As I was researching articles in preparation for this class post, I came across a very surprising UX trend that topped a 2020 list: Designing for the post-truth era. That was not the type of trend I was expecting to find. My expectations were to discover trends about improved customer journeys, eliminating steps to checkouts in a new, flashy effective ways. Instead “designing for transparency & encouraging critical thinking” came out on top. How fitting that this trend be deemed the UX trend of 2020 before any of the many worldwide crises had occurred.
The misinformation surrounding the COVID pandemic has gotten to such a critical level that doctors and nurses have testified saying they felt like they were “fighting two viruses — COVID-19 and misinformation.” Nancy Pelosi solidified the serious of these life-threatening health scams, by announcing bipartisan support to crack down on social platforms exploiting the health & trust of their users. How could UX design possibly have a role to play in solving this misinformation pandemic?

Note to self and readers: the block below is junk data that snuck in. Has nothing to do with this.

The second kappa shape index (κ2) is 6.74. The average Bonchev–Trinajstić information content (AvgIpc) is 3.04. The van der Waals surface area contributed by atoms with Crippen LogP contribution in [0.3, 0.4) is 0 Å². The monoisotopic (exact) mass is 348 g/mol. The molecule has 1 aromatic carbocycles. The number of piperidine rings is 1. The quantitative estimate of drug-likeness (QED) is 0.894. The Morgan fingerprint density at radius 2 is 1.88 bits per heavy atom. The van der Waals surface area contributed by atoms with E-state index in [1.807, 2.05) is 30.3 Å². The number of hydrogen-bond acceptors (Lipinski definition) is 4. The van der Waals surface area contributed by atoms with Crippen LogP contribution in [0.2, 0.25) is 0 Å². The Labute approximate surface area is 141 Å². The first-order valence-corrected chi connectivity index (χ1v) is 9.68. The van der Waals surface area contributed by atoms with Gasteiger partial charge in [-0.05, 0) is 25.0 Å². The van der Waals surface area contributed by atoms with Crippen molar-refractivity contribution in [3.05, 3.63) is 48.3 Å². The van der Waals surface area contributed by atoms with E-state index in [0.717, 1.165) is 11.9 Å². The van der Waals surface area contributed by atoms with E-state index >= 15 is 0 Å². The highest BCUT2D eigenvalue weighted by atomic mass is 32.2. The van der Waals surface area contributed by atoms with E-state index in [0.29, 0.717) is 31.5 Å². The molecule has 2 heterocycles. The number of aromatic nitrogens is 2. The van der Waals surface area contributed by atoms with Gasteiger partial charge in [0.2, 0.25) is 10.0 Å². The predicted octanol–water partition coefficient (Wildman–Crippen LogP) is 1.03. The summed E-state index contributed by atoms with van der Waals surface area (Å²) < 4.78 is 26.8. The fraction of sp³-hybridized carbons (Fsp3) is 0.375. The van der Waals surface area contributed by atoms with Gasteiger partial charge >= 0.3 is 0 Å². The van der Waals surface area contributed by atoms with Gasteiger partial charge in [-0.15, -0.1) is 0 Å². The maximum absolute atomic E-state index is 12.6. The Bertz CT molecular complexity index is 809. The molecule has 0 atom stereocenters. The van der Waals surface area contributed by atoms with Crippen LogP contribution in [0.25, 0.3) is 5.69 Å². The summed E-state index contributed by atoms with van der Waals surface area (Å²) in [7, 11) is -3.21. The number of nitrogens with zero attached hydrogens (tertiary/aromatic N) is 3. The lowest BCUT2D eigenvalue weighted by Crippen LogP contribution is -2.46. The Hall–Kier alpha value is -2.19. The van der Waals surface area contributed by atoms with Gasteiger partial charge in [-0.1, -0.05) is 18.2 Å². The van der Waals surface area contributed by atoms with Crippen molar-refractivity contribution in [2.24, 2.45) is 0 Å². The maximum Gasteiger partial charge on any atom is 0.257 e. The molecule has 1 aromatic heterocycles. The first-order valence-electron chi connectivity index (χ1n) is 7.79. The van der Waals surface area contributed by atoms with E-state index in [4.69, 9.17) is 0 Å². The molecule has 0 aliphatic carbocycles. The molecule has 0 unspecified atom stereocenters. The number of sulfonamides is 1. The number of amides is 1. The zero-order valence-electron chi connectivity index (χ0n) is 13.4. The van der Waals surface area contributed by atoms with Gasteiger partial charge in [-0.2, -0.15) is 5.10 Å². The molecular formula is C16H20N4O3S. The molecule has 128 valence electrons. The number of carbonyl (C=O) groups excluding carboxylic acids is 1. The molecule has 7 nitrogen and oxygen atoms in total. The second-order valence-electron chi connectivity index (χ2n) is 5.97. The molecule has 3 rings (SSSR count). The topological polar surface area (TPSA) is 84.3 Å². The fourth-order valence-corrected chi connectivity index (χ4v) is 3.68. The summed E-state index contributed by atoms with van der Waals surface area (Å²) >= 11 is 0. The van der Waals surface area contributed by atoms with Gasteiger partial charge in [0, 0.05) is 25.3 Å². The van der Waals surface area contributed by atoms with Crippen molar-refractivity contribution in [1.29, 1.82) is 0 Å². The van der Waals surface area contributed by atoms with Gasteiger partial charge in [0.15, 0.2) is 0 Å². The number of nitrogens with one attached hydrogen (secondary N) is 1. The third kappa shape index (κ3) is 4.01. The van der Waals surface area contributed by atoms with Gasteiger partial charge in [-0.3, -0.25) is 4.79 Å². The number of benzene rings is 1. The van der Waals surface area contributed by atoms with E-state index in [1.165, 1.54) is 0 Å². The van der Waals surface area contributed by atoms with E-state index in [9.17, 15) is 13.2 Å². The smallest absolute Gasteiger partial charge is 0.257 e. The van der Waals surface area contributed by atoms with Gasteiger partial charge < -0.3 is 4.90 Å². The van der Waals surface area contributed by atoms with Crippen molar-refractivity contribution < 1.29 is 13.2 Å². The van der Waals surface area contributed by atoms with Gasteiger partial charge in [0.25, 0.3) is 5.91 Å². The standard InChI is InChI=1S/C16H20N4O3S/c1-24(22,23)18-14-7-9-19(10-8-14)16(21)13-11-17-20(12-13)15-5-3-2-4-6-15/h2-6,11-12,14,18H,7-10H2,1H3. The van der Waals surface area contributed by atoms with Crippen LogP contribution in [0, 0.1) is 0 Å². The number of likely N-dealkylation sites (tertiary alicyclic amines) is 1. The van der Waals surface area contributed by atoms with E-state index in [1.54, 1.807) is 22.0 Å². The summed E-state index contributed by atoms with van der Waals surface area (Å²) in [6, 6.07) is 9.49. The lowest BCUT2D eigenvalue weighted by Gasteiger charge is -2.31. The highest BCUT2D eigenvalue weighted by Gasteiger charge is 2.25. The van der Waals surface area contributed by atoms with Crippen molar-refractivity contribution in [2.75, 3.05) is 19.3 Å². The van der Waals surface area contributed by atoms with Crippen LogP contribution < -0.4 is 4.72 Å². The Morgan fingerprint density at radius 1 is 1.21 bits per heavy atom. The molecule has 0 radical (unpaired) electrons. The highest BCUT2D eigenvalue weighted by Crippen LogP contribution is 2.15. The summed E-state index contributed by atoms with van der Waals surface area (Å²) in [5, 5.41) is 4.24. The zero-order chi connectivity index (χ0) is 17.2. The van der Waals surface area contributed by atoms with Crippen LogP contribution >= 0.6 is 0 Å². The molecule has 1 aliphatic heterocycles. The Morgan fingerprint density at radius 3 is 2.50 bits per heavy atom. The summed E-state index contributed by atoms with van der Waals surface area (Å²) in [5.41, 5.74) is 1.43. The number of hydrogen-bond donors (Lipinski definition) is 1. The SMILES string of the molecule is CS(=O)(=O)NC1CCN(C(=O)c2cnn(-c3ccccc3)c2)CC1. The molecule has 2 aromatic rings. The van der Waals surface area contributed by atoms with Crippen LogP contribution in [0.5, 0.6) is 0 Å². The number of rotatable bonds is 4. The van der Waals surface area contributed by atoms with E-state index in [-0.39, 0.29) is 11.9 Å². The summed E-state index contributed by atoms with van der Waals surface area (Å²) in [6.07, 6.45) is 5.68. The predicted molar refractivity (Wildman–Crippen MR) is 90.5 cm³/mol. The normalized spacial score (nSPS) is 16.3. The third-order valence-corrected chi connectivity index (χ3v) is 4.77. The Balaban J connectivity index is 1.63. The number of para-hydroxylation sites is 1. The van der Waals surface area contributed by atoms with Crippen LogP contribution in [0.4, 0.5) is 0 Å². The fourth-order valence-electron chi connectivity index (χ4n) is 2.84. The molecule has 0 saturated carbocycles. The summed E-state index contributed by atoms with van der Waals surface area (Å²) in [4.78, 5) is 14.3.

By defeating misinformation with transparency.
Social media platforms like YouTube are introducing disclaimers next to videos that let users know which entity is behind the content they are choosing to view. Facebook has opted to show alerts on videos & posts that have not yet been fact checked. News agencies are asking reporters to write in a different style and format to promote critical thinking with their readers. And Adobe has now come full circle in their product life cycle as they are now creating content to help users distinguish photoshopped images from real ones.
As the pandemic continues to ravage the south, slowly creeping its way up north again, we’ve seen the continued problem of misinformation publicizing which drugs are effective or ineffective, and the usages of masks and so on. The time for effective design promoting transparency and critical thinking has never been more real.